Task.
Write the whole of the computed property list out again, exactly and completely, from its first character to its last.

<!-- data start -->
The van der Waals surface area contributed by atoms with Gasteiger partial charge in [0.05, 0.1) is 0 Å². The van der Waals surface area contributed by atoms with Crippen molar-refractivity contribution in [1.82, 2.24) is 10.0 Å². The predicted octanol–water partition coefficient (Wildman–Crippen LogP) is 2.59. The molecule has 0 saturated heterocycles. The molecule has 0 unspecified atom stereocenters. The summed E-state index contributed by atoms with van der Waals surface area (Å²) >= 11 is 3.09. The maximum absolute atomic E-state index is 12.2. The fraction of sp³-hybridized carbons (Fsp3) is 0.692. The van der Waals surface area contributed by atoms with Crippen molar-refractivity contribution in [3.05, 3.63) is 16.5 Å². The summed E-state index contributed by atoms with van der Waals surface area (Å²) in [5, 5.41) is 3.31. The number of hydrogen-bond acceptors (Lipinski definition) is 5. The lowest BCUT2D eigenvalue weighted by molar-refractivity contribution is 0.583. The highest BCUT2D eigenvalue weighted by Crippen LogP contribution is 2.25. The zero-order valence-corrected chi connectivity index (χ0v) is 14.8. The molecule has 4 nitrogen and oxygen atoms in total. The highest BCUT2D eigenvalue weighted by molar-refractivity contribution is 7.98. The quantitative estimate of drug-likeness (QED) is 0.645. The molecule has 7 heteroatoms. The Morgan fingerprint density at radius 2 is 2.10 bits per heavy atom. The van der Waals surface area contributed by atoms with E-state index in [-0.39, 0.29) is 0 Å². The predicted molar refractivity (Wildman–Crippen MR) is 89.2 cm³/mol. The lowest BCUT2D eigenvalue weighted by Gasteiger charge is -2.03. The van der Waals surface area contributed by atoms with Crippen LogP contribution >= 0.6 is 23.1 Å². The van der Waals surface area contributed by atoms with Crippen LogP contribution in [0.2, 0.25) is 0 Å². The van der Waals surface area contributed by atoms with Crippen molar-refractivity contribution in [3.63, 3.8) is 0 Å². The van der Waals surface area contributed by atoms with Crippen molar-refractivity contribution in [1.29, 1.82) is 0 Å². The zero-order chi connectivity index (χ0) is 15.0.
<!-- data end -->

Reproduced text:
The van der Waals surface area contributed by atoms with Gasteiger partial charge in [0.05, 0.1) is 0 Å². The van der Waals surface area contributed by atoms with Crippen molar-refractivity contribution in [1.82, 2.24) is 10.0 Å². The predicted octanol–water partition coefficient (Wildman–Crippen LogP) is 2.59. The molecule has 0 saturated heterocycles. The molecule has 0 unspecified atom stereocenters. The summed E-state index contributed by atoms with van der Waals surface area (Å²) >= 11 is 3.09. The maximum absolute atomic E-state index is 12.2. The fraction of sp³-hybridized carbons (Fsp3) is 0.692. The van der Waals surface area contributed by atoms with Crippen molar-refractivity contribution in [3.05, 3.63) is 16.5 Å². The summed E-state index contributed by atoms with van der Waals surface area (Å²) in [5, 5.41) is 3.31. The number of hydrogen-bond acceptors (Lipinski definition) is 5. The lowest BCUT2D eigenvalue weighted by molar-refractivity contribution is 0.583. The highest BCUT2D eigenvalue weighted by Crippen LogP contribution is 2.25. The zero-order valence-corrected chi connectivity index (χ0v) is 14.8. The molecule has 4 nitrogen and oxygen atoms in total. The highest BCUT2D eigenvalue weighted by molar-refractivity contribution is 7.98. The quantitative estimate of drug-likeness (QED) is 0.645. The molecule has 7 heteroatoms. The Morgan fingerprint density at radius 2 is 2.10 bits per heavy atom. The van der Waals surface area contributed by atoms with E-state index in [-0.39, 0.29) is 0 Å². The predicted molar refractivity (Wildman–Crippen MR) is 89.2 cm³/mol. The lowest BCUT2D eigenvalue weighted by Gasteiger charge is -2.03. The van der Waals surface area contributed by atoms with Crippen LogP contribution >= 0.6 is 23.1 Å². The van der Waals surface area contributed by atoms with Crippen LogP contribution in [0.2, 0.25) is 0 Å². The van der Waals surface area contributed by atoms with Crippen molar-refractivity contribution in [3.63, 3.8) is 0 Å². The van der Waals surface area contributed by atoms with Crippen molar-refractivity contribution in [1.29, 1.82) is 0 Å². The zero-order chi connectivity index (χ0) is 15.0.